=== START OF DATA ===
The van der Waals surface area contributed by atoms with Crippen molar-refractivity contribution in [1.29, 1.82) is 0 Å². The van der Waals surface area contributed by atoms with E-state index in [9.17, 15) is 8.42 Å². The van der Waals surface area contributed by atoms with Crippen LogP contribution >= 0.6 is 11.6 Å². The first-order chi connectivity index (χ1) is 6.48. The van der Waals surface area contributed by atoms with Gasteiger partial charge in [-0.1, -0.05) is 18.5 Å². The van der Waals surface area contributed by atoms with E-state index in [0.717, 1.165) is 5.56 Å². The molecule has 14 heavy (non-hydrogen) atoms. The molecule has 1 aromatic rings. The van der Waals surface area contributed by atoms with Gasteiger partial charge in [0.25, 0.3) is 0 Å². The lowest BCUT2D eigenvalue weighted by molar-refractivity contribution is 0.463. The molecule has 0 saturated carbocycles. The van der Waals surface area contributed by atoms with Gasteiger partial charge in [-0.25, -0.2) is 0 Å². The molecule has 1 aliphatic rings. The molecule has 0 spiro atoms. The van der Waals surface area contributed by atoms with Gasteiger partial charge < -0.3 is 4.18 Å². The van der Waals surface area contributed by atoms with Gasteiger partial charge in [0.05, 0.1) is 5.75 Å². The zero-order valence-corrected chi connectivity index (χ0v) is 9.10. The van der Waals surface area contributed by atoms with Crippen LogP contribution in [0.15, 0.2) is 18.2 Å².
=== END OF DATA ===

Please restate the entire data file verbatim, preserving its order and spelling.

The van der Waals surface area contributed by atoms with Crippen molar-refractivity contribution in [1.29, 1.82) is 0 Å². The van der Waals surface area contributed by atoms with E-state index in [9.17, 15) is 8.42 Å². The van der Waals surface area contributed by atoms with Crippen LogP contribution >= 0.6 is 11.6 Å². The first-order chi connectivity index (χ1) is 6.48. The van der Waals surface area contributed by atoms with Gasteiger partial charge in [-0.1, -0.05) is 18.5 Å². The van der Waals surface area contributed by atoms with E-state index in [0.717, 1.165) is 5.56 Å². The molecule has 14 heavy (non-hydrogen) atoms. The molecule has 1 aromatic rings. The van der Waals surface area contributed by atoms with Gasteiger partial charge in [0.25, 0.3) is 0 Å². The lowest BCUT2D eigenvalue weighted by molar-refractivity contribution is 0.463. The molecule has 0 saturated carbocycles. The van der Waals surface area contributed by atoms with Gasteiger partial charge in [-0.25, -0.2) is 0 Å². The molecule has 1 aliphatic rings. The molecule has 0 spiro atoms. The van der Waals surface area contributed by atoms with Gasteiger partial charge < -0.3 is 4.18 Å². The van der Waals surface area contributed by atoms with Gasteiger partial charge in [0.05, 0.1) is 5.75 Å². The zero-order valence-corrected chi connectivity index (χ0v) is 9.10. The van der Waals surface area contributed by atoms with Crippen LogP contribution in [0.15, 0.2) is 18.2 Å².